Area of Interest
The area of interest is medication adherence in adults that are living in the community. Specifically, older adults that are on multiple medications were looked at because of the increased medication adherence difficulties. There is an increased number of barriers to medication adherence with older adults including poly-pharmacy, comorbidities, vision impairment, hearing loss, and memory deficits among others.
Impact to Practice
Medication non-adherence impacts practice on a daily basis. The studies in these articles are looking to find methods that older adults use to increase medication adherence. Many different methods have a possibility of increasing medication compliance and if these methods could increase adherence the positive effect could be huge in the medical field. There would be less patients...

...CASE ONE
Two advertising media are being considered for promotion of a product. Radio ads cost $400 each, while newspaper ads cost $600 each. The total budget is $7,200 per week. The total number of ads should be at least 15, with at least 2 of each type, and there should be no more than 19 ads in total. The company does not want the number of newspaper ads to exceed the number of radio ads by more than 25 percent. Each newspaper ad reaches 6,000 people, 50 percent of whom will respond; while each radio ad reaches 2,000 people, 20 percent of whom will respond. The company wishes to reach as many respondents as possible while meeting all the constraints stated.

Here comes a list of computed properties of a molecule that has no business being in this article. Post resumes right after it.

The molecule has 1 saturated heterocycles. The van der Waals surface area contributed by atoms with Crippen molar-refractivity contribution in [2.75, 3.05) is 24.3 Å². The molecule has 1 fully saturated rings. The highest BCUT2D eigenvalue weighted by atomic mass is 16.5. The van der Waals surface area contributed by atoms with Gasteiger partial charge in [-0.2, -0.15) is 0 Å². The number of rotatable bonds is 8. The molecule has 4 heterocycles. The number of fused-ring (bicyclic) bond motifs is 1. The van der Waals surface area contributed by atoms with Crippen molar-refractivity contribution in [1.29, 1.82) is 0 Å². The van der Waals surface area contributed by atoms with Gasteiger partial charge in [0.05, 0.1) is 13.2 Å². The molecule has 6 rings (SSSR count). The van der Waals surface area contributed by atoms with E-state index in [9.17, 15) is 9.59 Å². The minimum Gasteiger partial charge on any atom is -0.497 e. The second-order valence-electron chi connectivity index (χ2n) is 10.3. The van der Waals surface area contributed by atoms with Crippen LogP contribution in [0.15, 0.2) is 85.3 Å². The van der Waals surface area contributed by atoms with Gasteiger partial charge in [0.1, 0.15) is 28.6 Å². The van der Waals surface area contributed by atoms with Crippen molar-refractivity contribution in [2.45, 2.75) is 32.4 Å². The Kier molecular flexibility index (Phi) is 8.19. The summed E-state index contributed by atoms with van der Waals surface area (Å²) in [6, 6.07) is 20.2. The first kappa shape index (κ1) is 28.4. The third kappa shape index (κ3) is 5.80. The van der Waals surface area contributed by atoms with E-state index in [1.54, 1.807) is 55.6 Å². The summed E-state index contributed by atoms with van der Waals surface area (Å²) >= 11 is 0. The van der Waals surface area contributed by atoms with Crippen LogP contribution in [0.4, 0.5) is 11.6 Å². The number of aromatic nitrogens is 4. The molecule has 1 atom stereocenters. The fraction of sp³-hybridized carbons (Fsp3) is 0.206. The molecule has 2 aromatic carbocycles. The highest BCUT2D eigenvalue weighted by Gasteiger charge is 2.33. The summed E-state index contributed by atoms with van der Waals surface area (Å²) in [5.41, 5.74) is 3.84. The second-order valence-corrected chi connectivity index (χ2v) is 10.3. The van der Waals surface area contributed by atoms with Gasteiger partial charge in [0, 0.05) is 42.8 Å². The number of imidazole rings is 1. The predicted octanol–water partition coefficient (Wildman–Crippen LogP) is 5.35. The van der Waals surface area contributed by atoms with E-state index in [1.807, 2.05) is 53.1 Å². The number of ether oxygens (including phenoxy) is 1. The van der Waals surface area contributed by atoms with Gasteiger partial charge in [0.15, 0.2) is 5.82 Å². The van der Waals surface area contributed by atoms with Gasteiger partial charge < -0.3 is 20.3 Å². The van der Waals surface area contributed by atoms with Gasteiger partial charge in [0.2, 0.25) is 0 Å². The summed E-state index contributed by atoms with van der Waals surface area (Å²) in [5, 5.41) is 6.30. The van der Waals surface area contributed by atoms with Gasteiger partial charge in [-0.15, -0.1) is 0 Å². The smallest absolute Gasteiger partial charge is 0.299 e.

1. Develop the appropriate LP model for determining the number of ads of each type that should be placed.
2. Graph the constraints and identify the feasible region (clearly indicate the feasible region)
3. Solve the LP problem using e corner point method and comment on your findings.
CASE PROBLEM 1
1)
Radio Newspaper Min/Max
Cost 400 600 7200 Max
Min 1 1 15 Min
Max 1 1 19 Max
At least
2R 1 1 Min
At least
2N 1 2 Min
N ≤ 1.25R
Objective: 20 (2000) 5 (6000)
R = # Radio ads
N = # Newspaper ads
Therefore A= .20(2000) R + .5(6000) N
Constraints
400 R + 600N ≤ 7200
R + N ≥ 15
R + N ≤ 19
R ≥ 2
N ≥ 2
R, N ≥ 0
1.25 R – N ≥ 0
2)
400R+ 600N ≤ 7200 (4R + 6N ≤ 72)
R= (0, 18) N= (12, 0)
R + N ≥ 15
R= (0, 15)...

...Abstract
In this experiment, the absorbance of KMnO4 was measured by spectrophotometric method to determine the molar concentration and the molar extinction coefficient of KMnO4. In part 1, in order to determine the maximum absorbance wavelength of KMnO4, we measured the absorbance of the sample solution which contains KMnO4 at the wavelengths between 330nm and 660nm, and plotted the λ and A points; the λmax was 530nm. In part 2, the effect of concentration on the absorbance was examined. We prepared five differently concentrated (but, same path length) solutions, and measured the absorbance of them at the λmax(530nm) discovered in part 1; According to the results, higher concentrated solution had higher absorbance value. The extinction coefficient(ε) could be calculated from the results determined in part 2 and Beer’s Law; ε = 1.7 x 103. In part 3, the absorbance of the KMnO4 solution of unknown concentration was measured, and using Beer’s law and dilution equation, the initial concentration of the unknown was determined; The concentration of the solution (unknown # : 15) was calculated to be 3.3 x 10-3M.
Introduction